By: Gene Roehlkepartain, Guest Blogger
Editor's Note: In this blog—part one of a two-part series—we examine why and how families can prevent racism and discrimination, and offer some talking tips for parents to use with their children. Subscribe to the ParentFurther Blog to stay tuned for part two in this series, which will present action steps for adults to take against racism and discrimination.
Today’s children and teens are living in a world that is more connected and more diverse than ever before. In order to thrive, they need to value their own culture and traditions while respecting those who are different from them.
The challenge is that this diversity is sometimes seen more as a threat than a strength, which can bring out racism, bias, and discrimination. These attitudes and actions are sources of considerable suffering for many people who are marginalized in society or communities because of who they are. Racial or ethnic background, religion, gender, abilities, sexual orientation or gender identity, immigrant status, and many other characteristics can marginalize a group of people from the majority.
So, how can you make a difference? Here are some ideas to get you started:
Introduce your child to your own culture, traditions, and heritage. Researchers (for example, Brown, 2008; Hughes et al., 2006) consistently find that young people from minority groups have better life outcomes when they develop a sense of pride in their own heritage and culture. As parents, we can cultivate this strength by helping our children participate in meaningful activities and rituals, spend time with others who share their culture or tradition, or use their native or first language. It also comes from having positive messages and role models in the media and culture that reinforce the value of one’s heritage, culture, and identity.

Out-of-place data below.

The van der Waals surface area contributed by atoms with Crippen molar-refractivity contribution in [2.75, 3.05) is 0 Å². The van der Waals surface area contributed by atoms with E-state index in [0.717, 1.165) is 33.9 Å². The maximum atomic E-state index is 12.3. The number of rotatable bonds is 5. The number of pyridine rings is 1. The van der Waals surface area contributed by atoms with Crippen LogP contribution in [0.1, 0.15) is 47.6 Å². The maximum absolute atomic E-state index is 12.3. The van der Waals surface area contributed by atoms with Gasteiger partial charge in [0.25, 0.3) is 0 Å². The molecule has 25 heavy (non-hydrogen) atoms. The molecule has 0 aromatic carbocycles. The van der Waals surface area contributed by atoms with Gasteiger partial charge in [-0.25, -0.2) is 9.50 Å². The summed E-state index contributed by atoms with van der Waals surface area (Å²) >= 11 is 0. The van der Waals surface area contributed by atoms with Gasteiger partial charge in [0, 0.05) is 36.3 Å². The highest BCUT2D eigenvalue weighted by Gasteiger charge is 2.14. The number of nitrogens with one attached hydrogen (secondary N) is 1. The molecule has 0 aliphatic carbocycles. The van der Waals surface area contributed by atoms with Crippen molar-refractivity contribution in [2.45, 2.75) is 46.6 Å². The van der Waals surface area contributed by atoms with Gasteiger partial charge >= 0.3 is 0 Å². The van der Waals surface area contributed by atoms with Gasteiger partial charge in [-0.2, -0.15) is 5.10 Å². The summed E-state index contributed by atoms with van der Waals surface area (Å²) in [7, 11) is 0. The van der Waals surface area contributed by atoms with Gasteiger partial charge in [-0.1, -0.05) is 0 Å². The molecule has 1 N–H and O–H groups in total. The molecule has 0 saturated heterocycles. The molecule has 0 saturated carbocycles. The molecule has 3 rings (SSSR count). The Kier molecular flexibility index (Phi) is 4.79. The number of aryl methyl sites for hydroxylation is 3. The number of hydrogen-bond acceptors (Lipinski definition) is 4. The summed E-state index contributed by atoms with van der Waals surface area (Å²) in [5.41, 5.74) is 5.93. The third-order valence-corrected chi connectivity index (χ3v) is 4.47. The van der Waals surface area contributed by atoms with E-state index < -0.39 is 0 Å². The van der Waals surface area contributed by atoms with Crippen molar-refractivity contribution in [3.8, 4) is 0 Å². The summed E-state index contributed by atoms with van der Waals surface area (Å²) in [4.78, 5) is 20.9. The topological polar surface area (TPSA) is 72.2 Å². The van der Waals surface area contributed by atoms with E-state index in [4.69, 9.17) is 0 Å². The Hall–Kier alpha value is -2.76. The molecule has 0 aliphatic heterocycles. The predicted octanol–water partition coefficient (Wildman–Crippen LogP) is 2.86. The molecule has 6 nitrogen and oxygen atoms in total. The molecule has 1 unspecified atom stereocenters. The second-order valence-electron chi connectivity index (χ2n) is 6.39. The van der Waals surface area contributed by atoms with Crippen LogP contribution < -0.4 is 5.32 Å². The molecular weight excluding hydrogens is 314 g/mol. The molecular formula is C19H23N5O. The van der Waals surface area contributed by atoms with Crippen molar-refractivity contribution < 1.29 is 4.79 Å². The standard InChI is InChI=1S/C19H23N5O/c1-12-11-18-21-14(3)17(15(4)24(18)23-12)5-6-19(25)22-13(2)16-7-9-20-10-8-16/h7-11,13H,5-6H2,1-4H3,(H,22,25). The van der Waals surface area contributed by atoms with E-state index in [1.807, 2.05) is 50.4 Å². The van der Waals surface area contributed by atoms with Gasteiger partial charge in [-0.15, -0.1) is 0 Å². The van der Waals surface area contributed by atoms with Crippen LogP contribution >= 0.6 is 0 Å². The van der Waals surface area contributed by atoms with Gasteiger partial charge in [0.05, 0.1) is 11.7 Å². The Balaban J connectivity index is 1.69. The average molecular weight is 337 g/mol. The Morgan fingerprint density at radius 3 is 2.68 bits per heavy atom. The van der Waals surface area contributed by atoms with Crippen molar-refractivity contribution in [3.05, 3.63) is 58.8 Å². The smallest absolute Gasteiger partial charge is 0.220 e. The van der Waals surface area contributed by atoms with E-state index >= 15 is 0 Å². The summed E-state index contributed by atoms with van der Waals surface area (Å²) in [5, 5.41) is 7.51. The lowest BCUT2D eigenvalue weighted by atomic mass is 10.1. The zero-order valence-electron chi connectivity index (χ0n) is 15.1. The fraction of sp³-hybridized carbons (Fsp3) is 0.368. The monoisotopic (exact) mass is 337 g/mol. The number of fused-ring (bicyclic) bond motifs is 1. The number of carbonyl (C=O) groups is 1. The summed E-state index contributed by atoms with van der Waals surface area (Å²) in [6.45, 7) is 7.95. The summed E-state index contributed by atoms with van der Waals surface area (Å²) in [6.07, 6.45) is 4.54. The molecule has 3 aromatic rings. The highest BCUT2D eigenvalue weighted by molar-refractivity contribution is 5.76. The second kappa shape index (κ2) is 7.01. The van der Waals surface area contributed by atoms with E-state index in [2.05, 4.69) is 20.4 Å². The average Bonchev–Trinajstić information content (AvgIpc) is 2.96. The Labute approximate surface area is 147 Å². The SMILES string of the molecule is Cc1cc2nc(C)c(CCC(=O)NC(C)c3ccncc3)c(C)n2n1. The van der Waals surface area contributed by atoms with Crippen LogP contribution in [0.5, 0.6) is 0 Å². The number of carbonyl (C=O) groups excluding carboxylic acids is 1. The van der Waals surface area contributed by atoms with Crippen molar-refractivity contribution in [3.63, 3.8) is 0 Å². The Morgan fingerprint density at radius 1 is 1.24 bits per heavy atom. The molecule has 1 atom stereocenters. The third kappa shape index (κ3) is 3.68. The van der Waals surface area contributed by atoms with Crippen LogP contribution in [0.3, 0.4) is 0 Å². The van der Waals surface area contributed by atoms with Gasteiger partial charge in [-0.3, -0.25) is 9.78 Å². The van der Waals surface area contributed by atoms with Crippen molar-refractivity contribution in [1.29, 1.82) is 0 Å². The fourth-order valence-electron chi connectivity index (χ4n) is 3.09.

(Note: It is important to emphasize that developing pride in one’s heritage and culture is different from encouraging supremacist attitudes in which you believe your own heritage and culture is better than others and should dominate society.)
Expose your child to diverse cultures. One of the best ways to do this is to have friends and networks of people who invite your family to be part of their lives and celebrations. You can also learn to respect and value other cultures by experiencing their food, music, art, festivals, holidays, books, movies, and other close-to-home opportunities. Or it may involve traveling to other communities and countries where you can become immersed in another culture.
In exploring other cultures, approach them with an attitude of interest and learning, not as though they are “weird” or “unusual” (even if they are unfamiliar to you). As you experience different aspects of other cultures or communities, seek out ways that increase your respect and understanding for their uniqueness. Try to find links to your own heritage as well.
- Work together against racism and discrimination. A powerful way to influence your child is to engage alongside them in actions aimed at increasing social justice and eliminating discrimination and prejudice. This may include supporting organizations that fight discrimination, working on justice-oriented projects, and educating others about racism and other forms of discrimination.